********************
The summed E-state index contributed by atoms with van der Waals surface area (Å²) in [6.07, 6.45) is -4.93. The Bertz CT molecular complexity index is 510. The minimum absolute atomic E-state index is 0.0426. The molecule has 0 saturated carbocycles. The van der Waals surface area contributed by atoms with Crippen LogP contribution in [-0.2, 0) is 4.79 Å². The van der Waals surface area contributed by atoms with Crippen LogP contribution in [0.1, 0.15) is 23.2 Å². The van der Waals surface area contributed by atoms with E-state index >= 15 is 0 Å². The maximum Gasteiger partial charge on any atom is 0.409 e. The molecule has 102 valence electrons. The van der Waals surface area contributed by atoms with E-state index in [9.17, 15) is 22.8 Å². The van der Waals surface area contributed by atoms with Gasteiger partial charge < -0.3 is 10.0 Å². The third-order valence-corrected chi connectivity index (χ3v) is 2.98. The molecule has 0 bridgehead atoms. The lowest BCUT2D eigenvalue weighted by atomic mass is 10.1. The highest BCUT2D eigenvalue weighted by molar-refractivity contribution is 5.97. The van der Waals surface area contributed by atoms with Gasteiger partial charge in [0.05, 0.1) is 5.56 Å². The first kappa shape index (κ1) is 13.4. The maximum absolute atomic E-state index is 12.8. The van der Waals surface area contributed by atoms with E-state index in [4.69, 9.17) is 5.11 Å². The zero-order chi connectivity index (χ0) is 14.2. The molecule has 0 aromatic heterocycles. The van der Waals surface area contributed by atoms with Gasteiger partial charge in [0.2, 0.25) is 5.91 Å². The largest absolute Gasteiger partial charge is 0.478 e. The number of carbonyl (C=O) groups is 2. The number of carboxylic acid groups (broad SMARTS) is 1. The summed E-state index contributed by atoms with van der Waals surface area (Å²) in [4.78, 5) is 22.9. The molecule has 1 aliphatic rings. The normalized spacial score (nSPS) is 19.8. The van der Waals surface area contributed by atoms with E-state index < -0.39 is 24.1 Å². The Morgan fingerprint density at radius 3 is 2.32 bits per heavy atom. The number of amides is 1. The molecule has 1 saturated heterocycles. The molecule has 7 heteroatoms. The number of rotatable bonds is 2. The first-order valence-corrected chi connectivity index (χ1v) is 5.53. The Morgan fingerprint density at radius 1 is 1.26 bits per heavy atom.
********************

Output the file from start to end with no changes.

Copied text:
The summed E-state index contributed by atoms with van der Waals surface area (Å²) in [6.07, 6.45) is -4.93. The Bertz CT molecular complexity index is 510. The minimum absolute atomic E-state index is 0.0426. The molecule has 0 saturated carbocycles. The van der Waals surface area contributed by atoms with Crippen LogP contribution in [-0.2, 0) is 4.79 Å². The van der Waals surface area contributed by atoms with Crippen LogP contribution in [0.1, 0.15) is 23.2 Å². The van der Waals surface area contributed by atoms with E-state index >= 15 is 0 Å². The maximum Gasteiger partial charge on any atom is 0.409 e. The molecule has 102 valence electrons. The van der Waals surface area contributed by atoms with E-state index in [9.17, 15) is 22.8 Å². The van der Waals surface area contributed by atoms with Gasteiger partial charge < -0.3 is 10.0 Å². The third-order valence-corrected chi connectivity index (χ3v) is 2.98. The molecule has 0 bridgehead atoms. The lowest BCUT2D eigenvalue weighted by atomic mass is 10.1. The highest BCUT2D eigenvalue weighted by molar-refractivity contribution is 5.97. The van der Waals surface area contributed by atoms with Gasteiger partial charge in [0.05, 0.1) is 5.56 Å². The first kappa shape index (κ1) is 13.4. The maximum absolute atomic E-state index is 12.8. The van der Waals surface area contributed by atoms with E-state index in [4.69, 9.17) is 5.11 Å². The zero-order chi connectivity index (χ0) is 14.2. The molecule has 0 aromatic heterocycles. The van der Waals surface area contributed by atoms with Gasteiger partial charge in [0.2, 0.25) is 5.91 Å². The largest absolute Gasteiger partial charge is 0.478 e. The number of carbonyl (C=O) groups is 2. The number of carboxylic acid groups (broad SMARTS) is 1. The summed E-state index contributed by atoms with van der Waals surface area (Å²) in [4.78, 5) is 22.9. The molecule has 1 aliphatic rings. The normalized spacial score (nSPS) is 19.8. The van der Waals surface area contributed by atoms with E-state index < -0.39 is 24.1 Å². The Morgan fingerprint density at radius 3 is 2.32 bits per heavy atom. The number of amides is 1. The molecule has 1 saturated heterocycles. The molecule has 7 heteroatoms. The number of rotatable bonds is 2. The first-order valence-corrected chi connectivity index (χ1v) is 5.53. The Morgan fingerprint density at radius 1 is 1.26 bits per heavy atom.